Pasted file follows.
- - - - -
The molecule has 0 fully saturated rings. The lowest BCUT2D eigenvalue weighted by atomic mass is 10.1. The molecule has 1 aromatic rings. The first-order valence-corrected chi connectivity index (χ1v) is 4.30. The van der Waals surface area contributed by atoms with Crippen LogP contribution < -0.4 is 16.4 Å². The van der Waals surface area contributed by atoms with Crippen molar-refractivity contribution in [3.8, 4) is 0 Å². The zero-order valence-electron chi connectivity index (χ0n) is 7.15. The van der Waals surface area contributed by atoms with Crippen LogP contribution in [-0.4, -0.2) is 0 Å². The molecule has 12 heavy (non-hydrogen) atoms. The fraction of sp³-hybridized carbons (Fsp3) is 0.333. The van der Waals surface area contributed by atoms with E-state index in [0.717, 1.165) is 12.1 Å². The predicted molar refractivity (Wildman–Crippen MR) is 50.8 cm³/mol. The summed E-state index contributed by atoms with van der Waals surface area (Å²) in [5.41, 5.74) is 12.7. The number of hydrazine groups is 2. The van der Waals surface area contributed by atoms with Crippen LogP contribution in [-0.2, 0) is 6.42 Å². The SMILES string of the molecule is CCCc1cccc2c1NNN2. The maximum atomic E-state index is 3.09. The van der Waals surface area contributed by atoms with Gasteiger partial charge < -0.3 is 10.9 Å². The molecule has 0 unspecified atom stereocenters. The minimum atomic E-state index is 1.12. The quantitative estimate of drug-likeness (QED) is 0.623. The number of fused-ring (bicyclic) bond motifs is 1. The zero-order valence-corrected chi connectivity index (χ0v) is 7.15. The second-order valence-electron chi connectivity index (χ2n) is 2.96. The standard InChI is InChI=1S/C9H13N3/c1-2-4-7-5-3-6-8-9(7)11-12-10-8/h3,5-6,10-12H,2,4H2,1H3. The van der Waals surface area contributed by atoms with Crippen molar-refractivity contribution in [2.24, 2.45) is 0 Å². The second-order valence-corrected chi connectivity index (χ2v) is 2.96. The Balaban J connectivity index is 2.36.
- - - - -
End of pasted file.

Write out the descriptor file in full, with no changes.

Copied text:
The molecule has 0 fully saturated rings. The lowest BCUT2D eigenvalue weighted by atomic mass is 10.1. The molecule has 1 aromatic rings. The first-order valence-corrected chi connectivity index (χ1v) is 4.30. The van der Waals surface area contributed by atoms with Crippen LogP contribution < -0.4 is 16.4 Å². The van der Waals surface area contributed by atoms with Crippen molar-refractivity contribution in [3.8, 4) is 0 Å². The zero-order valence-electron chi connectivity index (χ0n) is 7.15. The van der Waals surface area contributed by atoms with Crippen LogP contribution in [-0.4, -0.2) is 0 Å². The molecule has 12 heavy (non-hydrogen) atoms. The fraction of sp³-hybridized carbons (Fsp3) is 0.333. The van der Waals surface area contributed by atoms with E-state index in [0.717, 1.165) is 12.1 Å². The predicted molar refractivity (Wildman–Crippen MR) is 50.8 cm³/mol. The summed E-state index contributed by atoms with van der Waals surface area (Å²) in [5.41, 5.74) is 12.7. The number of hydrazine groups is 2. The van der Waals surface area contributed by atoms with Crippen LogP contribution in [-0.2, 0) is 6.42 Å². The SMILES string of the molecule is CCCc1cccc2c1NNN2. The maximum atomic E-state index is 3.09. The van der Waals surface area contributed by atoms with Gasteiger partial charge < -0.3 is 10.9 Å². The molecule has 0 unspecified atom stereocenters. The minimum atomic E-state index is 1.12. The quantitative estimate of drug-likeness (QED) is 0.623. The number of fused-ring (bicyclic) bond motifs is 1. The zero-order valence-corrected chi connectivity index (χ0v) is 7.15. The second-order valence-electron chi connectivity index (χ2n) is 2.96. The standard InChI is InChI=1S/C9H13N3/c1-2-4-7-5-3-6-8-9(7)11-12-10-8/h3,5-6,10-12H,2,4H2,1H3. The van der Waals surface area contributed by atoms with Crippen molar-refractivity contribution in [2.24, 2.45) is 0 Å². The second-order valence-corrected chi connectivity index (χ2v) is 2.96. The Balaban J connectivity index is 2.36.